Categories
barbecue chicken Filipino

Filipino Barbecue Skewers

One of my most enduring food memories is grubbing on skewer after skewer of Filipino Barbecue, but it wasn’t until my friend asked me to cook for her son’s 2nd birthday yesterday that I even thought of making it myself.

Filipino BBQ Chicken SkewersChicken Skewers

Filipino Barbecue is usually made with pork or chicken. and the marinade is a combination of salty, sweet and citrus components. Many recipes call for 7-Up or Sprite, which works as a sweetener and tenderizer. I found a recipe that I liked and made some adjustments and additions to come up with this marinade. I’ll probably tweak this a bit more when I make it again, but here’s what I used yesterday.

Filipino Barbecue Marinade
1 cup soy sauce
1 head garlic, minced
1 onion, finely chopped
3 tablespoons of kalamansi juice or lemon juice
1 cup of lemon-lime soda
2 cups of tanglad (lemon grass) for whole chicken
1 teaspoon ground black pepper
1 teaspoon crushed red pepper.
3 tablespoons of brown or white sugar

This marinade works best with a 2-3 pounds of chicken or pork cut into cubes. If you use chicken, my preference is for thighs, but breast meat should work fine if you don’t like dark meat. It’s best to marinate the meat for only a couple hours instead of overnight, and then skewer the meat and grill it until it’s done.

Categories
barbecue pork recipes sauces

Pulled Pork (and Smoking Flower Pots)

My Lazy Barbecue posts (beef ribs and tri-tip) were an easy and convenient way to make barbecue in an oven, but it also stoked my dormant curiosity about smoking meats…with real smoke. We’re technically not allowed to grill or barbecue where we live, so I started looking for ways to build a smoker that didn’t look so conspicuous. Google eventually led me to an old episode of Alton Brown’s Good Eats where he made a smoker out of a terra cotta flower pot and bowl and an electric hot plate. I’ll write more about the smoker in another post since i want this one to focus on this:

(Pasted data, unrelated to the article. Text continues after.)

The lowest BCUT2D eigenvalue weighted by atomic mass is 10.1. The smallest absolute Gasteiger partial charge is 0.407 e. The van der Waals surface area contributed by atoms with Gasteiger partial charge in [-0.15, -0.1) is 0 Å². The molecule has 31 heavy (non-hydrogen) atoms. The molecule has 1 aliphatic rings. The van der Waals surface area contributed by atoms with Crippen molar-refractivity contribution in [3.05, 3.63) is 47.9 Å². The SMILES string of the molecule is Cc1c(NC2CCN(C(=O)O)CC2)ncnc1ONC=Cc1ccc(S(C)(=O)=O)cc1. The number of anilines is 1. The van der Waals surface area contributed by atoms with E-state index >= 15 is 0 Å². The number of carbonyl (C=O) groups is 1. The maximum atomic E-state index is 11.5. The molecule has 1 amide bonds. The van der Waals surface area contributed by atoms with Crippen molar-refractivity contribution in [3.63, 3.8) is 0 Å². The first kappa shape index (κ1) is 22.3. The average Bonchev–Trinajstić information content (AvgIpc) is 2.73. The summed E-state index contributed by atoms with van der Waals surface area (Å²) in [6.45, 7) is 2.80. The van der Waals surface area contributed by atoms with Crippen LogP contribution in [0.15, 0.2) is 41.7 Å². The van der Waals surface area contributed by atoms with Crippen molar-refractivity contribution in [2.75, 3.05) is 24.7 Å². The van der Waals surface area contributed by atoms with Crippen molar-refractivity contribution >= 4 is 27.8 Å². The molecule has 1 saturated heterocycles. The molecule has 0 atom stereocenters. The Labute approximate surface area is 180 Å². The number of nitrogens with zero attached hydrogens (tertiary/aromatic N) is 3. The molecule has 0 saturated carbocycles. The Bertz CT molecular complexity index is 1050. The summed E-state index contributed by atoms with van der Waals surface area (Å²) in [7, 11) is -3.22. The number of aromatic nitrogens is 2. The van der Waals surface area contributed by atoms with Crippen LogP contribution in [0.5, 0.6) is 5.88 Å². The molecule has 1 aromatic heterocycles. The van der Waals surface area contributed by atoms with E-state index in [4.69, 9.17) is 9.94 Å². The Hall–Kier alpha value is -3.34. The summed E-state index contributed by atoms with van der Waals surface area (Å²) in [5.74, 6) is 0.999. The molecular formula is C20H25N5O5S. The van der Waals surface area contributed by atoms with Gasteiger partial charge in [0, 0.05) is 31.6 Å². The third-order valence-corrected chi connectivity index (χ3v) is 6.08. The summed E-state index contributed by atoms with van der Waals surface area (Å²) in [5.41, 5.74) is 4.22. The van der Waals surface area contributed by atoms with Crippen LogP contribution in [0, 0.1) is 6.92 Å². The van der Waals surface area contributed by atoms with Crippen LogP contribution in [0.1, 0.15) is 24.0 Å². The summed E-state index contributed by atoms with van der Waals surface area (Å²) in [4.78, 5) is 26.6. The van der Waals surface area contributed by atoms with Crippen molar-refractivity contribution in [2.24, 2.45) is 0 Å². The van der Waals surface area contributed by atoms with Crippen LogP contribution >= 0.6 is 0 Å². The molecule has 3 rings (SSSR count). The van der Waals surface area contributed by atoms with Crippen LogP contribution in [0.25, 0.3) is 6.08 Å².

Pulled Pork and Baby Back Ribs

(I’ll talk about the ribs some other time…let’s just discuss the pulled pork.)

Making pulled pork is pretty simple. For this attempt, I coated the entire pork butt with yellow mustard and then sprinkled the meat with a barbecue spice rub and let sit in the refrigerator uncovered for 18 hours. Generally, pork butt is smoked for more than 12 hours at a fairly low temperature (usu. between 225-250F) until the meat reaches a temperature of 195F.